Two senior men laughing with each other

Get help and support

You are not alone. We are here to help. Local organisations are also here to support you. Contact them to find out how they can help, and to keep up to date with available services. Find and contact your local organisation here.

You can find up to date information on the government Unite Against Covid-19 website.


Covid-19 vaccines are free and available to everyone in New Zealand. Vaccines are one of the ways we can fight the Covid-19 pandemic and protect the welfare and wellbeing of our communities.

People at greater risk will be vaccinated first. You can find out more about the Covid-19 vaccine on the Ministry of Health website.

Emergency Support Plans

If you don’t already have one, preparing an emergency support plan is still really important. Emergency Support Plans contain essential information to help you and the person you care for if your routine is disrupted.

If you have difficulty filling out parts of it, a family or friend might be able to assist you by phone or email. Once the Plan is completed make sure others know about the plan and where is can be found.

Looking after yourself

It is really important that you continue to take care of yourself. It’s only by taking care of yourself that you can continue to provide support to someone else.

If you find yourself feeling stressed or anxious, you can call or text 1737 to talk with a trained counsellor for free, 24 hours a day, 7 days a week. Find more information and support on the Mental Health Foundation website. You can also talk to your GP.

Supporting the person with dementia

The ongoing disruption of Covid-19 may mean that the person you support is finding it difficult to adjust to day to day life. This may lead to further decline in memory and understanding, and physical and cognitive deterioration. If you are concerned you should seek medical assistance from your GP or Healthline.

Staying healthy

  • ​Keep track of where you’ve been. Use the NZ Covid Tracer app if you can. If you do not use the app, use whatever method works for you, like the NZ Covid Tracer booklet or sign in when you visit a venue.
  • If you are sick, stay home. If you have cold, flu or Covid-19 symptoms, stay home and call your doctor or Healthline on 0800 358 5453 for advice about getting tested.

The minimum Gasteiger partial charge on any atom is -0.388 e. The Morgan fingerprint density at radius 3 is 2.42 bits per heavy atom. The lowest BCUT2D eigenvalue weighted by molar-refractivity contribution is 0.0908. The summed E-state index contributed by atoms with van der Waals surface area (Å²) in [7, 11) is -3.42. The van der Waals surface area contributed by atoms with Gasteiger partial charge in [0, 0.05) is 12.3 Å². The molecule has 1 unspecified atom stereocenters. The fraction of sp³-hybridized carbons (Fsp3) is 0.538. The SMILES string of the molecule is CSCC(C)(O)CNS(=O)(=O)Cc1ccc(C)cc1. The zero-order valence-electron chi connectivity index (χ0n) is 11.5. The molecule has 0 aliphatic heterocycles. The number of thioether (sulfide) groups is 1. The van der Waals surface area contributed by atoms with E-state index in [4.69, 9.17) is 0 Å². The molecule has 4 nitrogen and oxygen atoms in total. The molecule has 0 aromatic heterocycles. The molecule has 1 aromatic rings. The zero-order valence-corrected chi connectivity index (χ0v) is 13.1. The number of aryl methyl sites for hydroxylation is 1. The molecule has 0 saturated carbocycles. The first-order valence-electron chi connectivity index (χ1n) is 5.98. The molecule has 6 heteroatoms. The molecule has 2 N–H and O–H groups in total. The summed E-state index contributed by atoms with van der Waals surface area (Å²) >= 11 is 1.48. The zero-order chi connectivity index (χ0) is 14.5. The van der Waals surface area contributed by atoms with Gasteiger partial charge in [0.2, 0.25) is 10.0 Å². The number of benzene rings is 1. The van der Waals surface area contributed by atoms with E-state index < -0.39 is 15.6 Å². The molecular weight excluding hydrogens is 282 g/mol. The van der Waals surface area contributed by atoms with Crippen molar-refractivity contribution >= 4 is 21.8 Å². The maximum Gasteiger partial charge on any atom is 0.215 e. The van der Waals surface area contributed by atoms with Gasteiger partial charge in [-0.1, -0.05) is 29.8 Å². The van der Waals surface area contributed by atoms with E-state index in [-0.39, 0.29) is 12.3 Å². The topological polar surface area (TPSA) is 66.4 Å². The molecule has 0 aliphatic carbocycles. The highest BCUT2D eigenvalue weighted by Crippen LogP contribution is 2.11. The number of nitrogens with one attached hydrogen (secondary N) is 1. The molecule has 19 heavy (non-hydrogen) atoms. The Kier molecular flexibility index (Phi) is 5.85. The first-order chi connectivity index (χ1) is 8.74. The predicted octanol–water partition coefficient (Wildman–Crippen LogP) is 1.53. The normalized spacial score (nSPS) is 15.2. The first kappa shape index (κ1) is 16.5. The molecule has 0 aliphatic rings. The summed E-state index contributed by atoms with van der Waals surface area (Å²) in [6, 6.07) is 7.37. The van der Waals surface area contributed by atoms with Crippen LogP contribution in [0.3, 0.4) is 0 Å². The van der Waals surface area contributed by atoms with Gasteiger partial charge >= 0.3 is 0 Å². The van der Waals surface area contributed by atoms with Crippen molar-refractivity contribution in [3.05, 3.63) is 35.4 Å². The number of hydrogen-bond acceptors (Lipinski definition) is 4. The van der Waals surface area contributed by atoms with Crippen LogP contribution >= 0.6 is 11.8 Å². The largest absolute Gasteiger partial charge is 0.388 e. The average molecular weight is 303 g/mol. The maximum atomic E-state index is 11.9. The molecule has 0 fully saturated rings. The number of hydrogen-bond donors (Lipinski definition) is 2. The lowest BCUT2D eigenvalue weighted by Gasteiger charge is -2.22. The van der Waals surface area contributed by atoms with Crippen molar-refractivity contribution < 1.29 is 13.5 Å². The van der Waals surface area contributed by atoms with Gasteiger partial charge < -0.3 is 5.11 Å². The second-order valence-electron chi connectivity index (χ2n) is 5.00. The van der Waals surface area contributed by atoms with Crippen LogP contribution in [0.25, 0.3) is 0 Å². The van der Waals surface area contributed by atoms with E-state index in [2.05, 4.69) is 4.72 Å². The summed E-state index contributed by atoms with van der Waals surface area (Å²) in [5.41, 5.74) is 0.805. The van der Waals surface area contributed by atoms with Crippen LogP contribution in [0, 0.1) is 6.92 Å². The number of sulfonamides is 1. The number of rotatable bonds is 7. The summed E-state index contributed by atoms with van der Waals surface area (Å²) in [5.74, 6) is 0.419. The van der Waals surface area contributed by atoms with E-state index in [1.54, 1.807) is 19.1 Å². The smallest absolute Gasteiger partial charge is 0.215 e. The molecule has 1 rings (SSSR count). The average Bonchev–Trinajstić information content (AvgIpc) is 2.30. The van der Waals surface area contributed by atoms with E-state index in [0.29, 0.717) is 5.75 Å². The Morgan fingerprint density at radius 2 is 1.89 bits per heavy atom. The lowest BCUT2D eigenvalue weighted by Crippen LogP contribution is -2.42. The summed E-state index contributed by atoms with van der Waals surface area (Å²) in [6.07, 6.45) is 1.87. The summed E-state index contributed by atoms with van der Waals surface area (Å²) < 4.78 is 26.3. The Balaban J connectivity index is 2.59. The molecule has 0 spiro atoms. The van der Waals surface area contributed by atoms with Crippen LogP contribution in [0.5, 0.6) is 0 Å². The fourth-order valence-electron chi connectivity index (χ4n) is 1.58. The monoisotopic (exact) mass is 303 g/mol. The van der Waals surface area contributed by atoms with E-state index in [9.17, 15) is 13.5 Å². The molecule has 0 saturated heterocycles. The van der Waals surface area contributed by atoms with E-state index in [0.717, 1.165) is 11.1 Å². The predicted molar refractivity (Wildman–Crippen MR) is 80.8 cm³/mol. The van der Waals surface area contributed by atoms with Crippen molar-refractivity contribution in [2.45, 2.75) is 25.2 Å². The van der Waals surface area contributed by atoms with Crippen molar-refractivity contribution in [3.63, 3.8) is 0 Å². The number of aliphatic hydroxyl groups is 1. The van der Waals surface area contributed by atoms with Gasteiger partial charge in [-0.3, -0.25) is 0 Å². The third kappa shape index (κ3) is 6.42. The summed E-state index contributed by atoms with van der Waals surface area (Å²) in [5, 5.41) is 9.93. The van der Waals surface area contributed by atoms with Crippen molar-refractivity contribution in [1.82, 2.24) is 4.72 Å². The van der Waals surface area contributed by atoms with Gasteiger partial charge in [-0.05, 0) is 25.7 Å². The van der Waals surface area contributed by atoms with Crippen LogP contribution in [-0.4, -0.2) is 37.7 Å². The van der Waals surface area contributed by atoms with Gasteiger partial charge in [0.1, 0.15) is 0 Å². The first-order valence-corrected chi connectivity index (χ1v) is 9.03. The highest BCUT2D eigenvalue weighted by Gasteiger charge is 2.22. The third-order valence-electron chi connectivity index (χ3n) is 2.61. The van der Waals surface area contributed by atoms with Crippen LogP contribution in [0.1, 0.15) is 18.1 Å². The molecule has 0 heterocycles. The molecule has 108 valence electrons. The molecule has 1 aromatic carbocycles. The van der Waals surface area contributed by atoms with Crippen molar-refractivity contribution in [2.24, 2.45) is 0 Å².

• Washing your hands regularly both at home and while you’re out and about is still the best thing you can do to continue to stay healthy.
  • At home, put signs with pictures in the bathroom or toilet reminding everyone to wash their hands with soap for 20 seconds. You can find some posters and resources to print off here. You might also like to use a hand moisuriser to help prevent dry or sore skin.
  • Stand next to the person and wash your hands at the same time to encourage them.
  • Use hand sanitizer (alcohol based) if you are concerned that good hygiene is not being practiced. It should be freely available out and about.
  • Regularly clean things that are handled a lot, for example, taps, door and cupboard handles, phones and TV remotes.

If the person you care for is in residential care (rest home and hospitals):

The Ministry of Health has provided guidance to these facilities. This is to help keep everyone safe and it is important that the public follow the recommendations. Individual rest homes and hospitals will also be putting in place their own plans.

  • Check in with the facility as to what their current rules and procedures are. Ensure that contact information is up to date for you and others.
  • Understand that the facility may well continue to have extra measures in place around visits – this is to protect the residents and you must follow their advice.
  • You should ask the facility what other means there are of making contact- for example a phone call daily, sending an email which will be read to the person in care.
  • If this is not possible, talk to the facility about how you can get updates and about how you can pass messages on.
  • Think about ways you can continue to provide support from a distance – for example, asking family to email photos to the person in care.